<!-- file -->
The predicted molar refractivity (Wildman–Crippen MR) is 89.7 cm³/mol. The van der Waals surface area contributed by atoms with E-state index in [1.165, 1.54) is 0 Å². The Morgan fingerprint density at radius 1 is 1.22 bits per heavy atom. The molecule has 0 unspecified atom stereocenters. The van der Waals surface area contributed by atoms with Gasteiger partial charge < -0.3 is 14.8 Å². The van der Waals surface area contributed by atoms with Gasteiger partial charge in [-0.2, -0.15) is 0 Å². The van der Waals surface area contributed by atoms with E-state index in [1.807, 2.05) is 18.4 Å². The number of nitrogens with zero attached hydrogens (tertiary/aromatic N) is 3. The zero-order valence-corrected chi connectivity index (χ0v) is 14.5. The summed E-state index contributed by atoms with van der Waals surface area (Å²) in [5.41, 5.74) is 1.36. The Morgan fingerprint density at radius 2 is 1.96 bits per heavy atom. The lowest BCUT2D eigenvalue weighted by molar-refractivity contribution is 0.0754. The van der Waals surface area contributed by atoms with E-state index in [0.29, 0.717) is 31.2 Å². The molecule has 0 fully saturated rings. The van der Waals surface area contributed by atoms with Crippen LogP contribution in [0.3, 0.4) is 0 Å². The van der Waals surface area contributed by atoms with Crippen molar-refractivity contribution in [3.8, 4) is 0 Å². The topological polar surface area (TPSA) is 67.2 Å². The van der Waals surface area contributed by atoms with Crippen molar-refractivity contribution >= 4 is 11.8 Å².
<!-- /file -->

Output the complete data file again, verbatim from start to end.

The predicted molar refractivity (Wildman–Crippen MR) is 89.7 cm³/mol. The van der Waals surface area contributed by atoms with E-state index in [1.165, 1.54) is 0 Å². The Morgan fingerprint density at radius 1 is 1.22 bits per heavy atom. The molecule has 0 unspecified atom stereocenters. The van der Waals surface area contributed by atoms with Gasteiger partial charge < -0.3 is 14.8 Å². The van der Waals surface area contributed by atoms with Gasteiger partial charge in [-0.2, -0.15) is 0 Å². The van der Waals surface area contributed by atoms with E-state index in [1.807, 2.05) is 18.4 Å². The number of nitrogens with zero attached hydrogens (tertiary/aromatic N) is 3. The zero-order valence-corrected chi connectivity index (χ0v) is 14.5. The summed E-state index contributed by atoms with van der Waals surface area (Å²) in [5.41, 5.74) is 1.36. The Morgan fingerprint density at radius 2 is 1.96 bits per heavy atom. The lowest BCUT2D eigenvalue weighted by molar-refractivity contribution is 0.0754. The van der Waals surface area contributed by atoms with E-state index in [0.29, 0.717) is 31.2 Å². The molecule has 0 fully saturated rings. The van der Waals surface area contributed by atoms with Crippen LogP contribution in [0.3, 0.4) is 0 Å². The van der Waals surface area contributed by atoms with Crippen molar-refractivity contribution in [3.8, 4) is 0 Å². The topological polar surface area (TPSA) is 67.2 Å². The van der Waals surface area contributed by atoms with Crippen molar-refractivity contribution >= 4 is 11.8 Å².